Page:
The sentiment that food should be a doctor’s first prescription is gaining popularity in various circles. Maybe they’re disenchanted with modern medicine, or are looking for solutions that can complement pharmaceuticals or surgery.
The Portland, Oregon-based Food as Medicine Institute is now providing educational courses about the connection between our diets and health. A recent AFN guest post even drew thought-provoking parallels between the Covid-19 death toll and obesity.
The increasing demand for plant-based options in medical settings, among both patients and healthcare providers, is not lost on Kate Farms CEO and chairman Brett Matthews – or his company’s investors.
“There are millions of patients in the US living with chronic diseases — including those diagnosed with cancer, inflammatory bowel disease, and diabetes — who are experiencing significant intolerance challenges due to the subpar ingredients used in synthetic nutrition available from legacy brands,” Matthews told AFN.
Kate Farms makes plant-based, organic formulas that can be used to nourish individuals with chronic illnesses via tube feeding. It also makes nutrition shakes for regular oral consumption, aimed at people with short-term or milder conditions that do not require tube feeding. The products are devoid of allergens and are US Department of Agriculture-certified organic as well as vegan, gluten-free, and kosher.
Today, its products are available in over 95% of hospitals in the US, and are covered by Medicare, Medicaid, and over 2,000 private insurance plans. It lists 2020 as its fourth consecutive year of sustained growth, and recently secured a five-year contract with the US Department of Veterans Affairs to make its products available to patients at its medical facilities.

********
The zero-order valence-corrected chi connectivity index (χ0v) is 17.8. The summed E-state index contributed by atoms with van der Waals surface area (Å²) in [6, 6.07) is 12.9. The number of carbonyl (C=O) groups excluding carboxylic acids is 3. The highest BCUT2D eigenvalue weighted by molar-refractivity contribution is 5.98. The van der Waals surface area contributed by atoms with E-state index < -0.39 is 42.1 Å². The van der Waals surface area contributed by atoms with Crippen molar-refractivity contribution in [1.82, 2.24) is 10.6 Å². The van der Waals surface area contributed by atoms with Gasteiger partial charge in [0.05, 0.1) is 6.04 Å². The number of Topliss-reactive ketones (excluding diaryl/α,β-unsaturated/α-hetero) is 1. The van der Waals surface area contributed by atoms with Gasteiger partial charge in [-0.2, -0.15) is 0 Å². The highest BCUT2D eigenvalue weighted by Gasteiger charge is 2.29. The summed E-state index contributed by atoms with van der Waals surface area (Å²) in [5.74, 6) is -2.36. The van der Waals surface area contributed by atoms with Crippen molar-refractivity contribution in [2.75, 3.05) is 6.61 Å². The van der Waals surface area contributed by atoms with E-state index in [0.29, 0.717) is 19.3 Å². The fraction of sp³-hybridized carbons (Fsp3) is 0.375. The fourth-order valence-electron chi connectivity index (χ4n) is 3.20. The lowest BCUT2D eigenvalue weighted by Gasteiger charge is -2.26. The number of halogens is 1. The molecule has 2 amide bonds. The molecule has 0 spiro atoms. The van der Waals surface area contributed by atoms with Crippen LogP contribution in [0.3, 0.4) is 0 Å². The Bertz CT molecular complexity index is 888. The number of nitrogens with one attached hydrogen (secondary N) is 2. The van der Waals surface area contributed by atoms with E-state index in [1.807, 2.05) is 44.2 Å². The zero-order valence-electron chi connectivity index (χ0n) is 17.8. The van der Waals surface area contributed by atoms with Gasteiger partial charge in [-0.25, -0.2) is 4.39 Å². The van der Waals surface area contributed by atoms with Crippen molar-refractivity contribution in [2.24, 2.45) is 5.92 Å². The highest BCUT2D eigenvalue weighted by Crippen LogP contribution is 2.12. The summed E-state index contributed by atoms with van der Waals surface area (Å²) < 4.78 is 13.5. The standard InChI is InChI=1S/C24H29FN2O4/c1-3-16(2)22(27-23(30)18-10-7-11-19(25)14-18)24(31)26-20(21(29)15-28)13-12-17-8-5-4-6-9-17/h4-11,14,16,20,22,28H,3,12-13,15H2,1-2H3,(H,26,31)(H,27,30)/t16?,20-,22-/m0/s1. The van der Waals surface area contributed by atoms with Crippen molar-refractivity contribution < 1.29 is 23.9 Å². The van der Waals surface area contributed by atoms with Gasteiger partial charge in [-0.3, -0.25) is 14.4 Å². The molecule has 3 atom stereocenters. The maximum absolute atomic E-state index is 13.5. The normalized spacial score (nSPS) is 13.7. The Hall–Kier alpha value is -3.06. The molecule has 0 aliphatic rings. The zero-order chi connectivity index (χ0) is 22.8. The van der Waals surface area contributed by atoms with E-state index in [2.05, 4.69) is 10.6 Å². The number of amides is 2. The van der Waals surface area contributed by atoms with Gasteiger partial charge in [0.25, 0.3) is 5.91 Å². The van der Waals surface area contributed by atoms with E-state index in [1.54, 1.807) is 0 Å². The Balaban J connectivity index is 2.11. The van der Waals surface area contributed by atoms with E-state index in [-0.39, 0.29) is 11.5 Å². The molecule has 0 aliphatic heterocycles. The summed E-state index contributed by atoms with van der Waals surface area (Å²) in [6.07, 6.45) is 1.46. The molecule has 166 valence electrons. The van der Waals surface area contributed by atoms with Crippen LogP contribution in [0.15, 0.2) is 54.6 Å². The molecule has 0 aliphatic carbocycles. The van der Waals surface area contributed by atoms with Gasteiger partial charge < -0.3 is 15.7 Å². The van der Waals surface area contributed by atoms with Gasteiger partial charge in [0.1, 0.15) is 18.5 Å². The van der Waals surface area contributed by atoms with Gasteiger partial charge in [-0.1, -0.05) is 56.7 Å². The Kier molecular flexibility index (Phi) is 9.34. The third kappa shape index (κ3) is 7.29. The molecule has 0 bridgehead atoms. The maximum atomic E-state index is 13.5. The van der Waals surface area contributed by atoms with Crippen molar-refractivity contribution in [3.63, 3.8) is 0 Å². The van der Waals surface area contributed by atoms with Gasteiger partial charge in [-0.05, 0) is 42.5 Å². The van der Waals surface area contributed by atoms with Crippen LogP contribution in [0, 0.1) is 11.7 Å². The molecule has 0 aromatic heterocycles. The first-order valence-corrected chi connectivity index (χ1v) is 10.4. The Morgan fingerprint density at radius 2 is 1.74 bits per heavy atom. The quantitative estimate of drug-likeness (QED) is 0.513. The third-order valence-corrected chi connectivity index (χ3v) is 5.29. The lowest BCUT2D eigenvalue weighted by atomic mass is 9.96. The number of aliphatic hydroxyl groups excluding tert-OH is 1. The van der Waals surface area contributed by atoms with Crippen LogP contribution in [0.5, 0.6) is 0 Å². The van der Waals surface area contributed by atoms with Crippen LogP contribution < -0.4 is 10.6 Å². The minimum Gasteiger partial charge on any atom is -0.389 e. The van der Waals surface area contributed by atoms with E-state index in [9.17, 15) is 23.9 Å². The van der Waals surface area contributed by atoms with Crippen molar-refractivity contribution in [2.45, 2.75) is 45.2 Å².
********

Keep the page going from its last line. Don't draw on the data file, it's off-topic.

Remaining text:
Kate Farms gets its name from its founders’ past experience with tube feeding. A young girl born with cerebral palsy named Kate Laver wasn’t meeting typical developmental milestones, partly because she was unable to tolerate any of the existing tube feeding formulas. Her parents — Kate Farms’ founders Michelle and Richard — set out to create an option using plant-based, high-quality, organic ingredients free from allergens.
“Traditional formulas on the market are typically made with synthetic ingredients and common allergens, which can lead to impaired digestion and intolerance among patients with chronic illnesses,” Matthews explained.
“Our formulas are designed to help people overcome significantly impaired digestion and are clinically proven to improve weight gain and tolerance, which are critical for patients to receive the treatments they need to heal.”
The startup will use the funding to boost its innovation and expansion efforts. It debuted three new formulas in 2020 including a blend formulated specifically for children and a product to assist individuals struggling with weight loss due to chemotherapy. The third product is a meal replacement shake that can be purchased on the company’s website or through Amazon.
Kate Farms is not only having to navigate pandemic-related challenges to keep its essential product in production; it’s trying to help alleviate some of the pressure, too. It’s donating meals to high-risk communities through organizations like Meals on Wheels America and Partnership with Native Americans. And during the recent US presidential election, it donated 45,000 meals to workers with partners Support+Feed and Frontline Impact Project.
“As our communities face challenges throughout this pandemic, we will continue to fulfill our mission of making plant-based nutrition available for all in need,” Matthews said.